Gentry Technology of SC Inc v. Baptist Health South Florida Inc

Filing 70

ORDER AND OPINION granting 46 Motion for Summary Judgment; denying as moot 36 Motion to Strike ; denying as moot 41 Motion to Compel; denying as moot 48 Motion to Compel. Signed by Honorable J Michelle Childs on 2/3/2016.(asni, )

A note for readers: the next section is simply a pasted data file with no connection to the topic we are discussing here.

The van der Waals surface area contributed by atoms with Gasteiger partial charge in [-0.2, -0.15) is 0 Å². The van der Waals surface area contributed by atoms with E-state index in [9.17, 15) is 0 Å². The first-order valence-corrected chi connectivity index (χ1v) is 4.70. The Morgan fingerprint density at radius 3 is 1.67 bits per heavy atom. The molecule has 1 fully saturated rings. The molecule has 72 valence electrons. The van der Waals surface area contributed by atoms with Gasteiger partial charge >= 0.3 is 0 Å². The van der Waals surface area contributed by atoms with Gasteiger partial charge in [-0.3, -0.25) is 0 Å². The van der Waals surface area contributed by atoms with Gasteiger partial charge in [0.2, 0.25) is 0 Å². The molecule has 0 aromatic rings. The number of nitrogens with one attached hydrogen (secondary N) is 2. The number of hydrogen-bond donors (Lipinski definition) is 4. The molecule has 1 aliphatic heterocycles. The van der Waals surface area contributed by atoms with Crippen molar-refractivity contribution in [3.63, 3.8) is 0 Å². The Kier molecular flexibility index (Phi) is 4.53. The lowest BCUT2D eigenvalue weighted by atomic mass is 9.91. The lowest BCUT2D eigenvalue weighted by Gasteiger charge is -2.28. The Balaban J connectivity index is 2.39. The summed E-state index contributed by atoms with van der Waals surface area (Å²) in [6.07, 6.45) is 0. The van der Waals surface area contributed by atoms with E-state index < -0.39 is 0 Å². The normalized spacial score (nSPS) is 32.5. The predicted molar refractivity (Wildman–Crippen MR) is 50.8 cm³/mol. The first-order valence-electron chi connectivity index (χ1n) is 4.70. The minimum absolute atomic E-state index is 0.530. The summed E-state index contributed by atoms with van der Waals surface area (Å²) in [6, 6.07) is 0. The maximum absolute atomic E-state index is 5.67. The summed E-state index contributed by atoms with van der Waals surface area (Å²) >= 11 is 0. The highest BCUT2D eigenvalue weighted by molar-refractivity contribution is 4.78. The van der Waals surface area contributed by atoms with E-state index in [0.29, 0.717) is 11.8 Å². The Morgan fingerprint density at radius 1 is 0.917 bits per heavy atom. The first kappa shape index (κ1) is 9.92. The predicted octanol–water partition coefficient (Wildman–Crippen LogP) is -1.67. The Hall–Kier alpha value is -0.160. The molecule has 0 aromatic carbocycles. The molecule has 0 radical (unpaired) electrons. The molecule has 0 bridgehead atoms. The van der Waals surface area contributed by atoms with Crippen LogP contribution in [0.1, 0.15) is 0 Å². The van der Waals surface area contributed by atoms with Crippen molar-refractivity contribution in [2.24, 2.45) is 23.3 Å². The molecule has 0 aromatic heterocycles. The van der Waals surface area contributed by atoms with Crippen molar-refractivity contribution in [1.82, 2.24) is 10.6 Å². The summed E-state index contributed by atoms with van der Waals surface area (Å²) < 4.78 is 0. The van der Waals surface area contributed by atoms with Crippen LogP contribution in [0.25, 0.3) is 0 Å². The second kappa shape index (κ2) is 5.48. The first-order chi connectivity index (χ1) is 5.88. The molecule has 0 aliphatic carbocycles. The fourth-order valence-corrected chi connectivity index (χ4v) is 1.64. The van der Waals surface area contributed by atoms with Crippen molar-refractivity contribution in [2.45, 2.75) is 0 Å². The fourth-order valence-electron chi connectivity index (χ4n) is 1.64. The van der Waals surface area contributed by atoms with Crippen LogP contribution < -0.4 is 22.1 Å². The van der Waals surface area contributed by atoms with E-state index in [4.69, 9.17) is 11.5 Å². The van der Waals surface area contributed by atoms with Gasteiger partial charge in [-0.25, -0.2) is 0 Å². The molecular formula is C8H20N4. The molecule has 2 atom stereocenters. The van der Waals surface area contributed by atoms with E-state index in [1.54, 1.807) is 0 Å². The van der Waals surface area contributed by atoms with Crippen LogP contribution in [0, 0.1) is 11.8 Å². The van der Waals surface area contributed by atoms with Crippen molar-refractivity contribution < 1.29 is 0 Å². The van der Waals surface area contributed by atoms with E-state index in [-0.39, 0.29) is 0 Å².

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IN THE UNITED STATES DISTRICT COURT FOR THE DISTRICT OF SOUTH CAROLINA AIKEN DIVISION Gentry Technology of S.C., Inc., ) ) Plaintiff, ) ) v. ) ) Baptist Health South Florida, Inc., ) ) Defendant. ) ___________________________________ ) Civil Action No. 1:14-cv-02127-JMC ORDER AND OPINION Plaintiff Gentry Technology of S.C., Inc. (“Gentry”), filed the instant action against Defendant Baptist Health South Florida, Inc. (“Baptist”), seeking to recover monetary damages for allegedly unreimbursed communications engineering services.1 This matter is before the court on Baptist’s Renewed Motion for Summary Judgment (ECF No. 46) pursuant to Fed. R. Civ. P. 56, which Motion is opposed by Gentry (ECF No. 54).2 For the reasons set forth below, the court GRANTS Baptist’s Renewed Motion for Summary Judgment. I. JURISDICTION AND VENUE The court has jurisdiction over this matter pursuant to 28 U.S.C. § 1332(a) because the 1 The court observes that this is the second action by Gentry against Baptist filed in the District of South Carolina. On May 20, 2011, Gentry filed a Complaint in Gentry Tech. of S.C., Inc. v. Baptist Health S. Fla., Inc., C/A No. 1:11-cv-01232-TLW (D.S.C. May 20, 2011) (“Gentry 1”), alleging breach of contract (Count 1) and unjust enrichment (Count 2). Id. at ECF No. 1. Thereafter, on May 21, 2014, the court granted Baptist’s Motion to Dismiss (id. at ECF Nos. 71) and dismissed Gentry 1 without prejudice for lack of subject matter jurisdiction. Gentry Tech. of S.C., Inc. v. Baptist Health S. Fla., Inc., C/A No. 1:11-cv-01232-JMC, 2014 WL 2118096, at *3 (D.S.C. May 21, 2014) 2 Additionally, there are pending before the court the following Motions regarding discovery: (1) Baptist’s Motion to Strike Plaintiff’s Expert Disclosures and Expert Witness (ECF No. 36), Baptist’s Motion to Compel (ECF No. 41), and Gentry’s Motion to Compel (ECF No. 48). Although Baptist’s Motion to Strike was filed before any of the other Motions, the court shall address Baptist’s Motion for Summary Judgment first as resolution of such Motion may moot all other pending matters. 1 action is between citizens of different states and the amount in controversy is in excess of $75,000.00. (See ECF No. 5 at 1 ¶¶ 1–4.) More specifically, Gentry is a South Carolina corporation with its principal place of business in South Carolina (ECF No. 5 at 1 ¶ 1); Baptist is a Florida non-profit corporation with its principal place of business in Miami-Dade County, Florida (id. at ¶ 2; see also ECF No. 22 at 1 ¶ 2); and the court is satisfied that the amount in controversy exceeds $75,000.00 (ECF No. 5 at 3–9). The court is also satisfied that venue between Gentry and Baptist is still proper in the United States District Court for the District of South Carolina. See Gentry Tech. of S.C., Inc. v. Baptist Health S. Fla., Inc., C/A No. 1:11-cv01232-TLW, 2012 WL 847540, at *6 (D.S.C. Mar. 13, 2012) (“Baptist asserts this Court is an improper venue because the sole defendant has its principal place of business in Miami, Florida and the location of the alleged acts giving rise to the plaintiff's claims is Miami, Florida . . . . However, after careful consideration and based on the contacts described in connection with the Court’s finding that sufficient minimum contacts exist, the Court concludes that a substantial part of the alleged events or omissions giving rise to . . . [Gentry’s] claims occurred in South Carolina . . . . Therefore, this Court is a proper venue for this lawsuit.”) II. RELEVANT BACKGROUND TO PENDING MOTION Gentry is a South Carolina corporation that provides communications engineering services. (ECF No. 46-5 at 9:21–10:14.) Robert Taylor (“Taylor”) is Gentry’s President, its sole beneficial owner, and its only employee. (Id. at 8:11–17 & 10:15–19.) Baptist “is a Florida notfor-profit healthcare corporation with its principal place of business in Miami-Dade County, Florida.” (ECF No. 46-6 at 2 ¶ 2.) On April 1, 2007, the parties entered into a contract3 whereby Gentry agreed to provide a 3 The parties agreed to an amended contract on January 1, 2008. (ECF No. 5 at 2 ¶ 9.) 2 digital satellite distribution system (“DSDS”) to Baptist at certain facilities in Miami, Florida. (ECF No. 5 at 2 ¶ 8; ECF No. 46-5 at 65–75.) The alleged purpose of the DSDS was to allow Baptist to acquire, receive, and distribute programming services at its hospital facilities. (Id.) The parties’ agreement obligated Gentry to perform “any and all services, required to design, install, implement, maintain, upgrade, and repair the [DSDS] system.” (ECF No. 46-5 at 20:2–6 & 66 ¶ 5.) The equipment for the DSDS was referred to as “headends.” (Id. at 25:3–11.) Gentry installed 6 headends at Baptist’s facilities. (Id. at 22:4–10.) The agreement of the parties was for a 3-year term, effective retroactively as of October 1, 2006, and allowed for renewal for 3 successive 3-year terms unless one of the parties provided written notice of termination 90 days prior to the expiration of each term. (ECF No. 5 at 2 ¶ 10.) The contract was automatically renewed on October 1, 2009. (Id. at ¶ 12.) Gentry contends that Baptist materially breached the contract subsequent to its renewal. (Id. at 3 ¶ 20–4 ¶ 23.) Gentry commenced the instant action on June 2, 2014, alleging breach of contract (Count 1) and unjust enrichment (Count 2). (ECF No. 1 at 2–5.) Gentry filed a First Amended Complaint on June 4, 2014, which filing was permitted by Fed. R. Civ. P. 15(a)(1)(A). (ECF No. 5.) In the First Amended Complaint, Gentry alleged claims for breach of contract (Count 1); unjust enrichment, conversion, theft of services, and fraudulent concealment (Count 2); and civil conspiracy (Count 3). (Id. at 2–8.) On March 17, 2015, the court entered an Order that granted in part Baptist’s Motion to Dismiss (ECF No. 7), denied Baptist’s initial Motion for Summary Judgment (id.), and dismissed Gentry’s claims for breach of contract, conversion, theft of services, and fraudulent concealment. (See ECF No. 21 at 24.) As a result, the parties proceeded to discovery on Gentry’s remaining claims for unjust enrichment and civil conspiracy. Thereafter, Baptist filed its Renewed Motion for Summary Judgment (ECF No. 46) on 3 September 28, 2015. Gentry filed a Response in Opposition to Baptist’s Renewed Motion for Summary Judgment (ECF No. 54) on October 19, 2015, to which Baptist filed a Reply in Support of Its Renewed Motion for Summary Judgment (ECF No. 62) on November 2, 2015. On November 10, 2015, the court held a hearing (ECF No. 65) on the pending Motion. III. LEGAL STANDARD Summary judgment should be granted “if the movant shows that there is no genuine dispute as to any material fact and the movant is entitled to judgment as a matter of law.” Fed. R. Civ. P. 56(a). A fact is “material” if proof of its existence or non-existence would affect the disposition of the case under the applicable law. Anderson v. Liberty Lobby Inc., 477 U.S. 242, 248–49 (1986). A genuine question of material fact exists where, after reviewing the record as a whole, the court finds that a reasonable jury could return a verdict for the nonmoving party. Newport News Holdings Corp. v. Virtual City Vision, 650 F.3d 423, 434 (4th Cir. 2011). In ruling on a motion for summary judgment, a court must view the evidence in the light most favorable to the non-moving party. Perini Corp. v. Perini Constr., Inc., 915 F.2d 121, 12324 (4th Cir. 1990). The non-moving party may not oppose a motion for summary judgment with mere allegations or denials of the movant’s pleading, but instead must “set forth specific facts” demonstrating a genuine issue for trial. Fed. R. Civ. P. 56(e); see Celotex Corp. v. Catrett, 477 U.S. 317, 324 (1986); Anderson v. Liberty Lobby, Inc., 477 U.S. 242, 252 (1986); Shealy v. Winston, 929 F.2d 1009, 1012 (4th Cir. 1991). All that is required is that “sufficient evidence supporting the claimed factual dispute be shown to require a jury or judge to resolve the parties’ differing versions of the truth at trial.” Anderson, 477 U.S. at 249. “Mere unsupported speculation . . . is not enough to defeat a summary judgment motion.” Ennis v. Nat’l Ass’n of Bus. & Educ. Radio, Inc., 53 F.3d 55, 62 (4th Cir. 1995). A party cannot create a genuine issue 4 of material fact solely with conclusions in his or her own affidavit or deposition that are not based on personal knowledge. See Latif v. The Community College of Baltimore, No. 08-2023, 2009 WL 4643890, at *2 (4th Cir. Dec. 9, 2009). IV. A. ANALYSIS The Parties’ Arguments Baptist moves for summary judgment on Gentry’s claims for unjust enrichment and civil conspiracy.4 First, Baptist argues that the unjust enrichment claim is barred by the applicable 3year statute of limitations in South Carolina. (ECF No. 46 at 18 (citing S.C. Code Ann. § 15-3530(1)).) Baptist further argues that “[e]ven if the Court were to reject Baptist’s statute-oflimitations defense, summary judgment still would be proper on Gentry’s unjust enrichment claim because (1) Gentry cannot pursue an unjust enrichment claim, as an express written contract exists concerning the relevant subject matter; (2) Gentry cannot use unjust enrichment to revive its time-barred breach-of-contract claim and (3) Baptist has not been unjustly enriched.” (Id. at 24–25.) In summary, Baptist asserts that “it is undisputed that the parties had a valid, written contract” and it is further “undisputed that Baptist paid Gentry for all the work Gentry performed for Baptist.” (Id. at 25–26.) Accordingly, Baptist contends it is entitled to summary judgment on Gentry’s unjust enrichment claim. 4 Before addressing the claims specifically, Baptist first addressed conflict of laws issues. Baptist stated its agreement with the court’s prior observation (see ECF No. 21 at 21) that because Gentry invoked the court’s diversity jurisdiction pursuant to 28 U.S.C. § 1332, the statute of limitations of the forum state, South Carolina, was applicable to Gentry’s claims. (ECF No. 46 at 16.) However, Baptist contends that Florida substantive law defines the elements of each claim because “the law of the place of performance governs” a quasi-contractual claim like unjust enrichment and for tort claims, South Carolina applies the doctrine of lex loci delicti, i.e., “the law of the place where the injury was inflicted.” (ECF No. 46 at 17 (citing, e.g., Baja, Inc. v. Auto. Testing & Dev. Serv., Inc., No. 8:13-CV-02057-GRA, 2014 WL 2155088, at *1 (D.S.C. May 22, 2014); Moore v. Novo Nordisk, Inc., Case No. CIV.A. 1:10-2182-MBS, 2011 WL 1085650, at *3 (D.S.C. Feb. 10, 2011)).) 5 As to Gentry’s civil conspiracy claim, Baptist argues that the claim is time-barred because the applicable statute of limitations in South Carolina is 3 years. (Id. at 18 (citing S.C. Code Ann. § 15-3-530(5)) & 26.) Baptist further argues that the civil conspiracy claim fails under either (1) Florida law because the claim is not tied to a viable, legally-actionable underlying tort (id. at 27 (citing, e.g., U.S. ex rel. Crenshaw v. Degayner, 622 F. Supp. 2d 1258, 1284 (M.D. Fla. 2008) (granting summary judgment in favor of defendant on civil conspiracy claim because plaintiff failed to establish an underling tort))); or (2) South Carolina law because the claim lacks an allegation of the requisite special damages in that the First Amended Complaint “combines damages from all counts in a single paragraph” (quoting Benedict Coll. v. Nat’l Credit Sys., Inc., 735 S.E.2d 518, 522 (S.C. Ct. App. 2012) (“Thus, dismissal of a claim for civil conspiracy is appropriate when ‘a plaintiff merely repeats the damages from another claim instead of specifically listing special damages as part of their civil conspiracy claim.’”) (citation omitted)). (ECF No. 46 at 27–28.) Finally, Baptist argues that the civil conspiracy claim fails as a matter of law because there is no evidence in the record of an agreement between it and third parties to combine for the purpose of harming Gentry. (Id. at 29.) Gentry opposes Baptist’s Motion for Summary Judgment. First, Gentry asserts that one aspect of its unjust enrichment claim – Baptist’s use of the headend system at West Kendall Hospital - was discovered less than 3 years prior to the filing of the Amended Complaint. (ECF No. 54 at 4.) As support for this position, Gentry offers the following explanation: Gentry provided two types of design services relevant to West Kendall; one for a headend system and one for the internal wiring (“electrical and cable system”). The headend system design was provided to Baptist but the internal wiring design was never completed. At the time of the original Complaint, Gentry sought compensation under an unjust enrichment claim for the many hours it had spent designing the internal wiring for West Kendall. The Amended Complaint includes a new claim for the use of Gentry’s headend system at West Kendall. This use was discovered less than three years prior to the Amended Complaint. 6 (Id.) As to its claim for civil conspiracy, Gentry asserts that it did not discover that Baptist “had entered into improper agreements which threatened this core business asset until Baptist’s discovery responses in August 2012.” (Id. at 7.) Specifically, Gentry asserts that Baptist made “improper agreements not only with digital signal providers (e.g., SEVA/DirectTV), but also with another company to provide and install digital system equipment in Baptist[’s] facilities.” (Id. at 8.) Gentry further asserts that documents received in discovery establish that Baptist was (1) “clearly negotiating with Bernhard [Communications, Inc.] (and perhaps others) in the Fall of 2009 to usurp Gentry’s exclusive rights (beyond simply who provided the signals through its system)” and (2) “allowing a competitor of Gentry access to Gentry’s proprietary headends, including access to the notebooks which contained everything necessary for a competitor to copy Gentry’s design.” (Id. at 9.) Gentry also asserts that Baptist’s failure to respond to discovery regarding the identity and scope of work of other digital services providers has prevented Gentry from being able to name all of Baptist’s alleged co-conspirators. (Id. at 11.) In Reply, Baptist asserts that Gentry failed to address the following bases for summary judgment: “(1) that Gentry’s unjust enrichment claim must fail because the parties have an express, written contract; (2) that Baptist has not been unjustly enriched because it paid Gentry for all services provided; (3) that Gentry’s civil conspiracy claim fails under Florida law because Gentry has not proven a requisite underlying tort; or (4) that Gentry’s civil conspiracy claim fails under South Carolina law because Gentry has not identified any requisite special damage.” (ECF No. 62 at 2.) In addition, Baptist asserts that Gentry’s claim that it discovered the West Kendall designs and Baptist’s arrangement with Bernhard Communications in 2012 relies on an affidavit from Robert Taylor, Plaintiff's principal, which contradicts his deposition testimony. 7 (Id. at 3.) In any event, Baptist argues that its relationship with Bernhard Communications did not involve any attempt to harm Plaintiff. (Id. at 6.) B. The Court’s Review 1. Choice of Substantive Law The court first addresses the choice of law issue. “It is well settled that a federal court sitting in diversity [pursuant to 28 U.S.C. § 1332] applies the conflict of laws provisions of the forum state, here South Carolina, . . .” Thornton v. Cessna Aircraft Co., 886 F.2d 85, 87 (4th Cir. 1989) (citing Klaxon Co. v. Stentor Elec. Mfg. Co., Inc., 313 U.S. 487, 496 (1941)). “Under South Carolina law when an action is brought in one jurisdiction for a tort which caused injury in another jurisdiction, the substantive law is determined by the law of the state in which the injury occurred and procedural matters by the law of the forum.” Id. (citing, e.g., Algie v. Algie, 198 S.E.2d 529, 530 (S.C. 1973)). “In contract actions, South Carolina courts apply the substantive law of the place where the contract at issue was formed . . . where a contract’s formation, interpretation, or validity is at issue.” Witt v. Am. Trucking Ass’ns., Inc., 860 F. Supp. 295, 300 (D.S.C. 1994). “However, where performance is at issue, . . . the law of the place of performance governs.” Id. (citation omitted). Therefore, Florida’s substantive law is applicable to Gentry’s claims for unjust enrichment and civil conspiracy. 2. Statute of Limitations In its prior Order entered on March 17, 2015, the court found that South Carolina’s 3year statute of limitations under S.C. Code Ann. §§ 15-3-530(1), 530(5) (2014), was applicable to Gentry’s claims. (See ECF No. 21 at 21 (citing Fiberlink Commc’ns Corp. v. Magarity, 24 F. App’x 178, 181 (4th Cir. 2001) (“When exercising jurisdiction over claims arising under state law, federal courts look to the law of the forum state to determine the applicable statute of 8 limitations.”); Coe v. Thermasol, Ltd., 785 F.2d 511, 514 n.5 (4th Cir. 1986) (“[F]ederal courts sitting in diversity apply the forum state’s statute of limitations.”)).) The court then dismissed Gentry’s claims for breach of contract and conversion as time-barred, but did not dismiss Gentry’s claims for unjust enrichment and civil conspiracy based on the allegations in the First Amended Complaint. (Id. at 23.) In its Renewed Motion for Summary Judgment, Baptist moves the court to find that Gentry’s claims for unjust enrichment and civil conspiracy are time-barred pursuant to South Carolina’s 3-year statute of limitations. After viewing the evidence in the light most favorable to Gentry as is required under Fed. R. Civ. P. 56, the court is not persuaded that Gentry’s claims are foreclosed based on evidence that its unjust enrichment claim was discovered in late 2011 or early 2012 and its civil conspiracy claim was discovered in August 2012. See, e.g., Manios v. Nelson, Mullins, Riley & Scarborough, LLP, 697 S.E.2d 644, 654 (S.C. Ct. App. 2010) (“If there is conflicting evidence as to whether a claimant knew or should have known he or she had a cause of action, the question is one for the jury.”); Maher v. Tietex Corp., 500 S.E.2d 204, 207 (S.C. Ct. App. 1998) (“The jury must resolve conflicting evidence as to whether a claimant knew or should have known he had a cause of action.”) (Citation omitted). As a result, the court denies Baptist’s Renewed Motion for Summary Judgment on statute of limitations grounds. 3. Unjust Enrichment As the basis for Gentry’s unjust enrichment claim, Taylor asserts that “in late 2011 or early 2012” he witnessed Baptist’s unauthorized use of Gentry’s proprietary external headend design specifications at Baptist’s hospital facility at West Kendall, which equipment had to have been installed by either Baptist or another company hired by Baptist. (ECF No. 54-1 at 2 ¶¶ 5– 6.) Moreover, Taylor contends that “Baptist . . . offered no compensation for this use of Gentry’s 9 property[]” even though “[t]he design and engineering of a system for West Kendall (or any other Baptist facility) was for the installation of a system by Gentry, and Gentry was to be paid for the provision of digital signal services through that proprietary system pursuant to the existing contract with Baptist.” (Id. at ¶ 6.) In its Renewed Motion for Summary Judgment, Baptist argues that Gentry’s unjust enrichment claim is unavailable because “the parties’ relationship is governed by an express, written contract.” (ECF No. 62 at 11.) Baptist further argues that the unjust enrichment claim cannot be used to maintain Gentry’s “previously-dismissed breach-of-contract claim . . . .” (Id.) Under Florida Law, “[t]he elements of an unjust enrichment claim are ‘a benefit conferred upon a defendant by the plaintiff, the defendant’s appreciation of the benefit, and the defendant’s acceptance and retention of the benefit under circumstances that make it inequitable for him to retain it without paying the value thereof.’” Fla. Power Corp. v. City of Winter Park, 887 So. 2d 1237, 1241 n.4 (Fla. 2004) (quoting Ruck Bros. Brick, Inc. v. Kellogg & Kimsey, Inc., 668 So. 2d 205, 207 (Fla. 2d Dist. Ct. App. 1995)). However, an “unjust enrichment claim [is] precluded by the existence of an express contract between the parties concerning the same subject matter.” Diamond “S” Dev. Corp. v. Mercantile Bank, 989 So. 2d 696, 697 (Fla. 1st Dist. Ct. App. 2008). In this regard, a party may plead in the alternative for relief under an express contract and for unjust enrichment, but the party’s theory of unjust enrichment drops out under Florida law when an express contract is proven. See ThunderWave, Inc. v. Carnival Corp., 954 F. Supp. 1562, 1565–66 (S.D. Fla. 1997) (“Under Florida law, a party may simultaneously allege the existence of . . . [a] contract and seek equitable relief under the theory of unjust enrichment . . . . However, upon a showing that an express contract exists, the quasicontract claim fails.”) (citation omitted). 10 Upon review, the court observes that Gentry verified the validity of its contract with Baptist in its unjust enrichment evidentiary presentation. For example, Taylor expressly states that the contract required Baptist to pay Gentry for the DSDS at West Kendall. (See ECF No. 54-1 at 2 ¶ 6.) In consideration of the foregoing, the court finds that there is consensus in the record that the parties’ contractual agreement governs the subject of their dispute. Therefore, because Gentry and Baptist were governed by an express contract covering the same subject matter as the unjust enrichment claim and because neither party contests the existence of the agreement, Baptist is entitled to summary judgment on Gentry’s unjust enrichment claim. 4. Civil Conspiracy Gentry alleges Baptist’s involvement in a 2-pronged civil conspiracy that violated their contract: Prong 1 relates to Baptist’s alleged entry into agreements with satellite signal providers such as SEVA/DirecTV; and Prong 2 involves Baptist’s attempts to replace Gentry with other companies specializing in digital system equipment design and engineering like Bernhard Communications. (ECF No. 54 at 7.) As a basis for its Renewed Motion for Summary Judgment, Baptist asserts that it is entitled to summary judgment on Gentry’s civil conspiracy claim because there is no requisite underlying tort. (ECF No. 62 at 12.) Under Florida law, “[a] civil conspiracy requires (a) an agreement between two or more parties, (b) to do an unlawful act or to do a lawful act by unlawful means, (c) the doing of some overt act in pursuance of the conspiracy, and (d) damage to plaintiff as a result of the acts done under the conspiracy.” Raimi v. Furlong, 702 So. 2d 1273, 1284 (Fla. 3d Dist. Ct. App. 1997) (citation omitted). Additionally, “actionable civil conspiracy must be based on an existing independent wrong or tort that would constitute a valid cause of action if committed by one actor.” Williams Elec. Co., Inc. v. Honeywell, Inc., 772 F. Supp. 1225, 1239 (N.D. Fla. 1991) 11 (citation omitted). Notwithstanding the foregoing, “Florida courts recognize an independent claim of civil conspiracy, i.e., without the need for an underlying tort, only when it is established that the conspirators had the power of coercion through numbers or their economic influence.” Carles Constr., Inc. v. Travelers Cas. & Sur. Co. of Am., 56 F. Supp. 3d 1259, 1281 (S.D. Fla. 2014) (citation omitted). Upon review, the court observes that Gentry’s arguments and/or evidentiary submissions do not establish the tort that forms the basis for its civil conspiracy claim. Moreover, Gentry has not cited to case law suggesting that an unjust enrichment claim is an actionable underlying tort under Florida law. Contra Brandt v. Pub. Health Trust of Miami-Dade Cnty., No. 10-22376CIV, 2010 WL 4062798, at *1 (S.D. Fla. Oct. 15, 2010) (“[An] unjust enrichment claim is neither a tort, nor one of the enumerated tort actions at law. Unjust enrichment is a quasicontractual cause of action, not a tort.”) Therefore, because there is neither evidence of a viable underlying tort against Baptist nor evidence of its power of coercion by numbers or economic influence, Gentry’s civil conspiracy claim fails as a matter of law. V. CONCLUSION For the foregoing reasons, the court GRANTS Baptist Health South Florida, Inc.’s Renewed Motion for Summary Judgment (ECF No. 46). As a result of the aforementioned, the court DENIES AS MOOT Baptist’s Motion to Strike Plaintiff’s Expert Disclosures and Expert Witness (ECF No. 36), Baptist’s Motion to Compel (ECF No. 41), and Gentry’s Motion to Compel (ECF No. 48). IT IS SO ORDERED. United States District Court Judge February 3, 2016 Columbia, South Carolina 12